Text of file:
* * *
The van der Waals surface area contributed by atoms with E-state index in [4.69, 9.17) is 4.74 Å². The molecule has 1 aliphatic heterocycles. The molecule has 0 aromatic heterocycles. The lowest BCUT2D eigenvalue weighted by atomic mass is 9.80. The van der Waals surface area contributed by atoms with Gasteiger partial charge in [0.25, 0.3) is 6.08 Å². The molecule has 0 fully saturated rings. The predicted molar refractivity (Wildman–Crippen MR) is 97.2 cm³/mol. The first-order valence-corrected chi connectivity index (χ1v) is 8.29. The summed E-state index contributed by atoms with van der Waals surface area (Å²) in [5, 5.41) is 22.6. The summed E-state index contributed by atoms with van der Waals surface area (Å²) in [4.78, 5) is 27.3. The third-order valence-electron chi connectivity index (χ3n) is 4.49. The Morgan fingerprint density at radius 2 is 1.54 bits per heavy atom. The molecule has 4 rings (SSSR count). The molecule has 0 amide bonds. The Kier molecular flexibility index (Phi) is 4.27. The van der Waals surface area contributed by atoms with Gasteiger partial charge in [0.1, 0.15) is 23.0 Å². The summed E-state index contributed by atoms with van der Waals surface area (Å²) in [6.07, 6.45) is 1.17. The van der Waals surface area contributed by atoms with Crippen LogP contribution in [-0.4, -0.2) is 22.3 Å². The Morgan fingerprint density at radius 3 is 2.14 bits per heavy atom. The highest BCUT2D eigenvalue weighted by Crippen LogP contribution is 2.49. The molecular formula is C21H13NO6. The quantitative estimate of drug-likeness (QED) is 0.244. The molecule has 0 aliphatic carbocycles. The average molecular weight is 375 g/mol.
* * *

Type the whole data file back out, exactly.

The van der Waals surface area contributed by atoms with E-state index in [4.69, 9.17) is 4.74 Å². The molecule has 1 aliphatic heterocycles. The molecule has 0 aromatic heterocycles. The lowest BCUT2D eigenvalue weighted by atomic mass is 9.80. The van der Waals surface area contributed by atoms with Gasteiger partial charge in [0.25, 0.3) is 6.08 Å². The molecule has 0 fully saturated rings. The predicted molar refractivity (Wildman–Crippen MR) is 97.2 cm³/mol. The first-order valence-corrected chi connectivity index (χ1v) is 8.29. The summed E-state index contributed by atoms with van der Waals surface area (Å²) in [5, 5.41) is 22.6. The summed E-state index contributed by atoms with van der Waals surface area (Å²) in [4.78, 5) is 27.3. The third-order valence-electron chi connectivity index (χ3n) is 4.49. The Morgan fingerprint density at radius 2 is 1.54 bits per heavy atom. The molecule has 4 rings (SSSR count). The molecule has 0 amide bonds. The Kier molecular flexibility index (Phi) is 4.27. The van der Waals surface area contributed by atoms with Gasteiger partial charge in [0.1, 0.15) is 23.0 Å². The summed E-state index contributed by atoms with van der Waals surface area (Å²) in [6.07, 6.45) is 1.17. The van der Waals surface area contributed by atoms with Crippen LogP contribution in [-0.4, -0.2) is 22.3 Å². The Morgan fingerprint density at radius 3 is 2.14 bits per heavy atom. The highest BCUT2D eigenvalue weighted by Crippen LogP contribution is 2.49. The molecular formula is C21H13NO6. The quantitative estimate of drug-likeness (QED) is 0.244. The molecule has 0 aliphatic carbocycles. The average molecular weight is 375 g/mol.